How probable is it that a gas giant planet made of "air" (roughly the same composition as Earth's atmosphere) could exist?
What would it be like? How would it differ from Earth?
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There are two parts to this question:
Giant planets relatively close to the central star (but beyond the frost line) will accrete large quantities of hydrogen and helium, which were the major components of the initial gas and dust that surrounded the Sun when it first formed. These planets are massive enough that it is simple for them to retain their atmospheres of these light gases.
However, less massive planets (such as the terrestrial planets) will lose any initial hydrogen and helium envelopes via atmospheric escape. The only planets that can possibly retain these gases are the most massive giant planets, which then amass enormous atmospheres. On these planets, there is no possibility of having an Earth-like atmosphere.
Planets further out can have interesting compositions.1 If you move far enough away from the central star, ice giants can forms. Uranus and Neptune are examples (they are not, technically, gas giants). These giant planets are composed of heavier elements than hydrogen and helium - ices, which may include oxygen, methane, sulfur and nitrogen. They also, however, have hydrogen and helium, which, though composing much of their volume, only contribute about 1/5 of their total mass.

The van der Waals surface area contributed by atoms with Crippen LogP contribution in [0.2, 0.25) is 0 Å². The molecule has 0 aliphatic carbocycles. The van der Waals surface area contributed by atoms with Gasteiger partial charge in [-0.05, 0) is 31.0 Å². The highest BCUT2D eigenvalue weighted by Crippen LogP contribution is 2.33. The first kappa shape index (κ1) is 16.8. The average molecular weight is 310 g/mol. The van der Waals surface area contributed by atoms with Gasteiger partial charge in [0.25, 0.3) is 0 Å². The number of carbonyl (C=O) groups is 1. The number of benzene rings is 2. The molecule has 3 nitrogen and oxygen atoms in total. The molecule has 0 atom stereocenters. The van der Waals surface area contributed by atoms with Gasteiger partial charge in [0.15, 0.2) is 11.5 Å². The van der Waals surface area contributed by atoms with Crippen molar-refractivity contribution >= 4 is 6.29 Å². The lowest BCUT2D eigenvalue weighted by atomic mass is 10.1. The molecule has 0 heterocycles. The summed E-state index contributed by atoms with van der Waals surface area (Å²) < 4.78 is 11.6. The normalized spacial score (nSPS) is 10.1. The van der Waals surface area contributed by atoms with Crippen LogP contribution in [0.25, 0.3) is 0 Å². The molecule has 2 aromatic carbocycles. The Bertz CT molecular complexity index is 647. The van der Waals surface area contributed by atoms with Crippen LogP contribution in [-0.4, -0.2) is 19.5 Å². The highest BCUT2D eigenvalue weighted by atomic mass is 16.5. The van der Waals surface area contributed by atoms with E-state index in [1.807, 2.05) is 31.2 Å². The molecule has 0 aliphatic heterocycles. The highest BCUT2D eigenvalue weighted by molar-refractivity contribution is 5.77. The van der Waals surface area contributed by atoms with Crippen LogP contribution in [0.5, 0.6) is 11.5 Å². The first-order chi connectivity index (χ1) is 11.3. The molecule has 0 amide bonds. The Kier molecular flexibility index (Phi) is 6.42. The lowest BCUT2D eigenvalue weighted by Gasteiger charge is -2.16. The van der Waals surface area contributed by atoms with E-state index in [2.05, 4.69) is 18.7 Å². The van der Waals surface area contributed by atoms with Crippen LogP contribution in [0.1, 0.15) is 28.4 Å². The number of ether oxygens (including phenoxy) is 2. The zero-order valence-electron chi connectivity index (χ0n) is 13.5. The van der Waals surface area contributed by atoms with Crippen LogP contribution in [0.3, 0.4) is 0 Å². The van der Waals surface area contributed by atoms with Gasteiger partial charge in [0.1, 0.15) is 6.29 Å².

Ice giants are better targets for the kind of atmosphere you want. The issue, though, is that the oxygen and nitrogen you want may be in solid form, and even if some of it is gaseous, there's still a large atmosphere of hydrogen and helium to deal with.
The good thing is that exoplanets are not just either terrestrial planets or gas/ice giants. There are several intermediate classes that could help you:
All of those planets sound similar, if not the same. That's because not much is known about them, and their characteristics are largely hypothetical, though some candidates have been observed. Tweak some things and maybe, just maybe, you can figure out a way for one of them to have "air."
1 Although they may have formed further in and migrated outwards.